An explosion overpressure analysis is a routine part of compliance with the American Petroleum Institute (API) Recommended Practice (RP) 752 and 753. A basic consequence analysis often attempts to demonstrate a few scenarios that may appear to have the most extreme consequences; however, these scenarios may also have extremely low likelihoods of occurrence. To have a better understanding of how likely as well as how extreme a consequence may be, risk-based analysis is often required. One method used for this is an overpressure exceedance analysis which uses overpressure results from many potential explosion scenarios coupled with the probability of each scenario. Pressure-impulse curves can make better use of the explosion model's outputs (pressure and impulse) in order to predict building damage and possible impacts to personnel. Using this type of analysis with a building damage-fatality relationship, an F-N style curve can be created which shows the cumulative frequency vs. the number of potential fatalities. Generation of F-N curves can help to better define the risks to building occupants, provide an additional means of evaluating a building's acceptability, and can serve as a part of a quantitative risk analysis (QRA) for facility personnel. This paper will discuss the method used to predict the probabilities of building occupant fatalities for use in an F-N curve, as well as the benefits and potential problems with this type of analysis. © 2014 Elsevier Ltd.


Marx J.D.,Quest Consultants Inc. | Ishii B.R.,Quest Consultants Inc.
Journal of Loss Prevention in the Process Industries | Year: 2016

Facility siting studies are an important part of process safety, and are required for facilities that fall under OSHA's PSM program. Facility siting is frequently interpreted as performing a building siting study which adheres to the guidance given in API RP 752. Building siting may also consider siting of temporary or portable buildings based on the guidance in API RP 753. While both API RP 752 and API RP 753 provide a framework and some guidance for performing building siting studies, they do not provide detailed methodologies or provide guidance on performing a detailed analysis. As a result many building siting studies are inconsistent in their overall approach, or in the way they address hazards. Due to the recent scrutiny applied to building siting studies, more attention has been given to provide evaluations which correctly describe the range of hazards that may affect an occupied building at a petrochemical facility. This paper outlines a comprehensive methodology for performing building siting studies at such facilities. The methodology addresses the applicable hazards and the available tools by which the potential impacts to building occupants can be evaluated. © 2016 Elsevier Ltd.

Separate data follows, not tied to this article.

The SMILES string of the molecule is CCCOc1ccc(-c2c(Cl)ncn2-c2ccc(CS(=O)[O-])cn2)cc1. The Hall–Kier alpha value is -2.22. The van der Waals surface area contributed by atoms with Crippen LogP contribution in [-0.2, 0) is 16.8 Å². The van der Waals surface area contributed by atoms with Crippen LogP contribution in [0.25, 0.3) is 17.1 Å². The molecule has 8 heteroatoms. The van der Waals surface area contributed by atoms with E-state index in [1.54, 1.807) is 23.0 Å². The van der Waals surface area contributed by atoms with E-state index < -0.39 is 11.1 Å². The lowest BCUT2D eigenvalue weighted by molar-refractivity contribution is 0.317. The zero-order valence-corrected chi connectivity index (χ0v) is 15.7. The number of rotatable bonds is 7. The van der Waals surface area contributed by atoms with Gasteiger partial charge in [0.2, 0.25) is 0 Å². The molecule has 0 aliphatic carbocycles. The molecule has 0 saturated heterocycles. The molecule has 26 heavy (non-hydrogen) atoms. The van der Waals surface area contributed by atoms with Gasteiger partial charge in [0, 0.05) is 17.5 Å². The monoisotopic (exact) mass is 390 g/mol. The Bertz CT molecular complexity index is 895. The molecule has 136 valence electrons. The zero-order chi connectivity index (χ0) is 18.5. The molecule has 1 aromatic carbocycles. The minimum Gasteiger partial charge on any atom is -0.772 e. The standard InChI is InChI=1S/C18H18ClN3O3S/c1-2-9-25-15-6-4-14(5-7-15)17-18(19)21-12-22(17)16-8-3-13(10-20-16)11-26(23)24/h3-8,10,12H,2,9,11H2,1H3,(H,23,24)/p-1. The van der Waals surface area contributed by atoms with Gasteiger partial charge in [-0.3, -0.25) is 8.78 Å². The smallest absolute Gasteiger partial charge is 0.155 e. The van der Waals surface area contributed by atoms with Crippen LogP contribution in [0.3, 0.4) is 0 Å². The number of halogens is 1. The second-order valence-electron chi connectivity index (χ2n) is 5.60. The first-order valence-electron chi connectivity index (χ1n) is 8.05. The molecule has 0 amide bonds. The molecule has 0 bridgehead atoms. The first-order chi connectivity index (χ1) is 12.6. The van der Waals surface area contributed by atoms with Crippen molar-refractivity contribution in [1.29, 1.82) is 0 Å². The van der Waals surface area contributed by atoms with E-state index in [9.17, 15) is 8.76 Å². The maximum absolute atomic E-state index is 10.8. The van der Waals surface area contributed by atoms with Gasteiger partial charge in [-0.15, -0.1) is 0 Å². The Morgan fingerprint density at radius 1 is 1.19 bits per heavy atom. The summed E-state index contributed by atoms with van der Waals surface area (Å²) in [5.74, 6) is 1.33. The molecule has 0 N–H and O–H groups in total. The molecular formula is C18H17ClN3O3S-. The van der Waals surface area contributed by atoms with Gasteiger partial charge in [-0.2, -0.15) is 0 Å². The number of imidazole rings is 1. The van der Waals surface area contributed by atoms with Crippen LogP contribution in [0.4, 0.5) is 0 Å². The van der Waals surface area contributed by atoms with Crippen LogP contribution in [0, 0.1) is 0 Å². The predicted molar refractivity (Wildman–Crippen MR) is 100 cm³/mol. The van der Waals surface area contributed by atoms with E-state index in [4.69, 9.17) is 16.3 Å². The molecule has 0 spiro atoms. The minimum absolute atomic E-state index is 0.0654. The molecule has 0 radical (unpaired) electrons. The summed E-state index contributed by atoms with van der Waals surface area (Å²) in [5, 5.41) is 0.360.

Marx J.D.,Quest Consultants Inc. | Cornwell J.B.,Quest Consultants Inc.
10AIChE - 2010 AIChE Spring Meeting and 6th Global Congress on Process Safety | Year: 2010

As building siting studies become increasingly important for newly-designed facilities, the primary hazard is often vapor cloud explosion (VCE) overpressures. This is certainly true for LNG facilities, which typically do not have any acutely toxic materials. At these facilities, VCE and fires are the hazards that define the potential impacts, and the risk, to both onsite and offsite populations. While the approach for facility layout with regard to fires is generally straightforward and handled with fire protection measures, the approach for VCE modeling is not always clear. VCE modeling must demonstrate at what locations potential explosion impacts may affect offsite populations or onsite buildings. This is often accomplished using building damage levels which are correlated to the predictions of produced by a VCE model. Some of the challenges involved in using VCE modeling to predict explosion overpressures, specifically in regard to LNG facilities, are presented. Both import and export facilities are evaluated order to demonstrate the important issues with LNG projects. This is an abstract of a paper presented at the AIChE 2010 Spring National Meeting (San Antonio, TX 3/21-25/2010).